Lucy Sante writes about her transition in 'I Heard Her Call My Name' In 2021, Sante, who was assigned male at birth, was playing around with a face-altering app and she had a breakthrough. Her new memoir is I Heard Her Call My Name.

A gender-swapping photo app helped Lucy Sante come out as trans at age 67

A gender-swapping photo app helped Lucy Sante come out as trans at age 67

  • Download
  • <iframe src="https://www.npr.org/player/embed/1232865948/1232948463" width="100%" height="290" frameborder="0" scrolling="no" title="NPR embedded audio player">
  • Transcript

Lucy Sante, shown here in January 2024, says, "I am lucky to have survived my own repression. I think a lot of people in my position have not." Roy Rochlin/Getty Images for The Guardian hide caption

toggle caption
Roy Rochlin/Getty Images for The Guardian

Lucy Sante, shown here in January 2024, says, "I am lucky to have survived my own repression. I think a lot of people in my position have not."

Roy Rochlin/Getty Images for The Guardian

Writer Lucy Sante has been asking herself "Who am I?" for the better part of her life.

Sante, who was assigned male at birth, says changing genders was a strange and electric idea that lived in the recesses of her mind for years. Then, in 2021, she was playing around with a gender-swapping feature on a face-altering app and she had a breakthrough.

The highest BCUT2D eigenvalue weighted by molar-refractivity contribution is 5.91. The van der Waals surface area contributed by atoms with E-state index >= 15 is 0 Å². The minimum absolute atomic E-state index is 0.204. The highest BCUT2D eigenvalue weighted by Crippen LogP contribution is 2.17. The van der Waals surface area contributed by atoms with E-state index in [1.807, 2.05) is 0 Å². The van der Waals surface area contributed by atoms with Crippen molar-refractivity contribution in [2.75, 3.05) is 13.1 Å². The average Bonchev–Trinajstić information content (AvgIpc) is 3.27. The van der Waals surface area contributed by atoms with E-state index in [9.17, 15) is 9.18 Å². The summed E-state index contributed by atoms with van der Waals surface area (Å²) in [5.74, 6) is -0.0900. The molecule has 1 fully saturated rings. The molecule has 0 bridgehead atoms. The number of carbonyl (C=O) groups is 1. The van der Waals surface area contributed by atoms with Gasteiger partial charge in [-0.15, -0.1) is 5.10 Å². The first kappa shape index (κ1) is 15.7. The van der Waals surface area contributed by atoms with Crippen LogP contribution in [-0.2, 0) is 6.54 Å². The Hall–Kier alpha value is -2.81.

"It was uncanny, ... irrefutable," she says of seeing herself as a woman on the app. "I had no choice — I came out to my shrink 10 days later."

Sante is known for her incisive criticism and cultural commentary for The New York Review of Books. In her new memoir, I Heard Her Call My Name, she writes about coming out as a transgender woman at the age of 67.

Sante says her transition came after decades of avoidance. In the 1980s and 1990s, she worked a block away from Tompkins Square Park, a hub of the New York City trans scene and host of Wigstock, an annual drag festival.

Lucy Sante shares one of the gender-swapping photos that helped her realize that she was trans. Lucy Sante hide caption

toggle caption
Lucy Sante

Lucy Sante shares one of the gender-swapping photos that helped her realize that she was trans.

Lucy Sante

"I could hear the [Wigstock] festivities from my office, but I'd wait until everybody had gone home before I'd slink back up the side of the park to my apartment," she says.

Sante says she yearned for somebody to come along and pull her into the Tompkins Square Park scene — but she was also "terrified" at the possibility: "This was the kind of internal war that raged in me for decades."

When she did finally come out to her friends in 2021, Sante says some were taken aback, but "generally everybody was cool." Since her transition, Sante says she can feel the tensions in some of her friendships relax.

"I'm just better at talking to people now because I'm not hiding anything," she says. "I was inhibited from real intimacy with really anybody because at any moment I could blab the wrong thing. ... It just haunted me for all these decades. So I think I'm probably a better friend with all of my friends than I was here before this."